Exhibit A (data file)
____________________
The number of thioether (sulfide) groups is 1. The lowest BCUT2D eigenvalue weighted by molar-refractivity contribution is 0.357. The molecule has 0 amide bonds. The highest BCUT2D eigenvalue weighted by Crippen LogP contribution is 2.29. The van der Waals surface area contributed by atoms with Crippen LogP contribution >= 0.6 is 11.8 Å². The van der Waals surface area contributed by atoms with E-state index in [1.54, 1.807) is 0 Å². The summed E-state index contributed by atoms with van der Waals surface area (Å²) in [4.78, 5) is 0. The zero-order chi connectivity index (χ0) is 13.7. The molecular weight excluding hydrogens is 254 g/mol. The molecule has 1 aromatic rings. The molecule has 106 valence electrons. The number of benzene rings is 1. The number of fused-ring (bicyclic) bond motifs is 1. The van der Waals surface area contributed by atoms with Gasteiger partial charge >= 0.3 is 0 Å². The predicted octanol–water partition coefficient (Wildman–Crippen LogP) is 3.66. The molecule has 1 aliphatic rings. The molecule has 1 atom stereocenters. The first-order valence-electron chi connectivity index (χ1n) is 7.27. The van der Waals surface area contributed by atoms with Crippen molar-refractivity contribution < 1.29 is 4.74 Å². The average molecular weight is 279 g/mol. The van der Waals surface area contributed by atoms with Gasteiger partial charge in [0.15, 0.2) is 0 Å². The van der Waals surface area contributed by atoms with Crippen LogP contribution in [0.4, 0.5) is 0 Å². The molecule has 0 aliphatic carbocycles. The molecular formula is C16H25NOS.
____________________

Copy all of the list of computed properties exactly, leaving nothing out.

The number of thioether (sulfide) groups is 1. The lowest BCUT2D eigenvalue weighted by molar-refractivity contribution is 0.357. The molecule has 0 amide bonds. The highest BCUT2D eigenvalue weighted by Crippen LogP contribution is 2.29. The van der Waals surface area contributed by atoms with Crippen LogP contribution >= 0.6 is 11.8 Å². The van der Waals surface area contributed by atoms with E-state index in [1.54, 1.807) is 0 Å². The summed E-state index contributed by atoms with van der Waals surface area (Å²) in [4.78, 5) is 0. The zero-order chi connectivity index (χ0) is 13.7. The molecular weight excluding hydrogens is 254 g/mol. The molecule has 1 aromatic rings. The molecule has 106 valence electrons. The number of benzene rings is 1. The number of fused-ring (bicyclic) bond motifs is 1. The van der Waals surface area contributed by atoms with Gasteiger partial charge >= 0.3 is 0 Å². The predicted octanol–water partition coefficient (Wildman–Crippen LogP) is 3.66. The molecule has 1 aliphatic rings. The molecule has 1 atom stereocenters. The first-order valence-electron chi connectivity index (χ1n) is 7.27. The van der Waals surface area contributed by atoms with Crippen molar-refractivity contribution < 1.29 is 4.74 Å². The average molecular weight is 279 g/mol. The van der Waals surface area contributed by atoms with Gasteiger partial charge in [0.15, 0.2) is 0 Å². The van der Waals surface area contributed by atoms with Crippen LogP contribution in [0.4, 0.5) is 0 Å². The molecule has 0 aliphatic carbocycles. The molecular formula is C16H25NOS.